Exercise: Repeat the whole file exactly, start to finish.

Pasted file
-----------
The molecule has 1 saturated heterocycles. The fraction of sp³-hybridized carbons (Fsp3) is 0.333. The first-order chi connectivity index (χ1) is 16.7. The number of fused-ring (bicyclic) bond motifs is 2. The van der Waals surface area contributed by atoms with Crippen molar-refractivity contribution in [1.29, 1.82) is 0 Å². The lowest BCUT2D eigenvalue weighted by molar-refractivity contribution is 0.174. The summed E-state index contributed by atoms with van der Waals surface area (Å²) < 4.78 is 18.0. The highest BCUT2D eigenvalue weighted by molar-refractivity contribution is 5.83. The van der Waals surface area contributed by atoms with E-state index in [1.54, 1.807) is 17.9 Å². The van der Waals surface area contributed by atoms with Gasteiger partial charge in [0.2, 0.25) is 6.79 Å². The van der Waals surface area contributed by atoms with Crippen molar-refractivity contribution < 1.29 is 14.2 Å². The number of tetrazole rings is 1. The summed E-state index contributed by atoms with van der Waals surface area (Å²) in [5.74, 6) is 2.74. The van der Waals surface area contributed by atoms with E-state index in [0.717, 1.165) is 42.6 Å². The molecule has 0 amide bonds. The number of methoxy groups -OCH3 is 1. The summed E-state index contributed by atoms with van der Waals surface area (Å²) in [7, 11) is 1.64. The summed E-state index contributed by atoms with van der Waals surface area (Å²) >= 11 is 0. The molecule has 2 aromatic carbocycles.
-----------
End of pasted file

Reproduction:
The molecule has 1 saturated heterocycles. The fraction of sp³-hybridized carbons (Fsp3) is 0.333. The first-order chi connectivity index (χ1) is 16.7. The number of fused-ring (bicyclic) bond motifs is 2. The van der Waals surface area contributed by atoms with Crippen molar-refractivity contribution in [1.29, 1.82) is 0 Å². The lowest BCUT2D eigenvalue weighted by molar-refractivity contribution is 0.174. The summed E-state index contributed by atoms with van der Waals surface area (Å²) < 4.78 is 18.0. The highest BCUT2D eigenvalue weighted by molar-refractivity contribution is 5.83. The van der Waals surface area contributed by atoms with E-state index in [1.54, 1.807) is 17.9 Å². The van der Waals surface area contributed by atoms with Gasteiger partial charge in [0.2, 0.25) is 6.79 Å². The van der Waals surface area contributed by atoms with Crippen molar-refractivity contribution < 1.29 is 14.2 Å². The number of tetrazole rings is 1. The summed E-state index contributed by atoms with van der Waals surface area (Å²) in [5.74, 6) is 2.74. The van der Waals surface area contributed by atoms with E-state index in [0.717, 1.165) is 42.6 Å². The molecule has 0 amide bonds. The number of methoxy groups -OCH3 is 1. The summed E-state index contributed by atoms with van der Waals surface area (Å²) in [7, 11) is 1.64. The summed E-state index contributed by atoms with van der Waals surface area (Å²) >= 11 is 0. The molecule has 2 aromatic carbocycles.